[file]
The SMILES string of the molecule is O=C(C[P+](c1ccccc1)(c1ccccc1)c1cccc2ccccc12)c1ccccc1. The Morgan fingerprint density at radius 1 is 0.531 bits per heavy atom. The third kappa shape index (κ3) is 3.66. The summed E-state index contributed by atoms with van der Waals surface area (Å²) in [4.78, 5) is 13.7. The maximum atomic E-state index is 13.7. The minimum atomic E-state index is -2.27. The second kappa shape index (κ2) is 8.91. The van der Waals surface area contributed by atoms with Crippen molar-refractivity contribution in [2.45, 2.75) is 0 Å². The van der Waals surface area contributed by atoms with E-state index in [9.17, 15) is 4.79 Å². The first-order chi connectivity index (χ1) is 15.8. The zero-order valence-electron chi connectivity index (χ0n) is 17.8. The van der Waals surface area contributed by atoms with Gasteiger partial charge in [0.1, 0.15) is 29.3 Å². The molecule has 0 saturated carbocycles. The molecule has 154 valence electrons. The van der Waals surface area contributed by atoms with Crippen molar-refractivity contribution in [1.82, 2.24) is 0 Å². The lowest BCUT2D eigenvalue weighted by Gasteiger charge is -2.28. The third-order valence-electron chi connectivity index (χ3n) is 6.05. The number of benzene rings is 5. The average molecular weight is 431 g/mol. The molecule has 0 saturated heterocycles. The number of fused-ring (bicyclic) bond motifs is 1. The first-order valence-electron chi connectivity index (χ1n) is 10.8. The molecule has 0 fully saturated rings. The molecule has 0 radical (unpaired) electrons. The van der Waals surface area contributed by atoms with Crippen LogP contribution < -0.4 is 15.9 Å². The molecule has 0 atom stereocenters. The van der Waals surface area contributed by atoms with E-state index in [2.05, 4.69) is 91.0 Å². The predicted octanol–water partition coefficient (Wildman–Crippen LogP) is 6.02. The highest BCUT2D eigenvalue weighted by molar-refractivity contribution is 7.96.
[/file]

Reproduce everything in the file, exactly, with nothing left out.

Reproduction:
The SMILES string of the molecule is O=C(C[P+](c1ccccc1)(c1ccccc1)c1cccc2ccccc12)c1ccccc1. The Morgan fingerprint density at radius 1 is 0.531 bits per heavy atom. The third kappa shape index (κ3) is 3.66. The summed E-state index contributed by atoms with van der Waals surface area (Å²) in [4.78, 5) is 13.7. The maximum atomic E-state index is 13.7. The minimum atomic E-state index is -2.27. The second kappa shape index (κ2) is 8.91. The van der Waals surface area contributed by atoms with Crippen molar-refractivity contribution in [2.45, 2.75) is 0 Å². The van der Waals surface area contributed by atoms with E-state index in [9.17, 15) is 4.79 Å². The first-order chi connectivity index (χ1) is 15.8. The zero-order valence-electron chi connectivity index (χ0n) is 17.8. The van der Waals surface area contributed by atoms with Gasteiger partial charge in [0.1, 0.15) is 29.3 Å². The molecule has 0 saturated carbocycles. The molecule has 154 valence electrons. The van der Waals surface area contributed by atoms with Crippen molar-refractivity contribution in [1.82, 2.24) is 0 Å². The lowest BCUT2D eigenvalue weighted by Gasteiger charge is -2.28. The third-order valence-electron chi connectivity index (χ3n) is 6.05. The number of benzene rings is 5. The average molecular weight is 431 g/mol. The molecule has 0 saturated heterocycles. The number of fused-ring (bicyclic) bond motifs is 1. The first-order valence-electron chi connectivity index (χ1n) is 10.8. The molecule has 0 fully saturated rings. The molecule has 0 radical (unpaired) electrons. The van der Waals surface area contributed by atoms with Crippen LogP contribution < -0.4 is 15.9 Å². The molecule has 0 atom stereocenters. The van der Waals surface area contributed by atoms with E-state index in [2.05, 4.69) is 91.0 Å². The predicted octanol–water partition coefficient (Wildman–Crippen LogP) is 6.02. The highest BCUT2D eigenvalue weighted by molar-refractivity contribution is 7.96.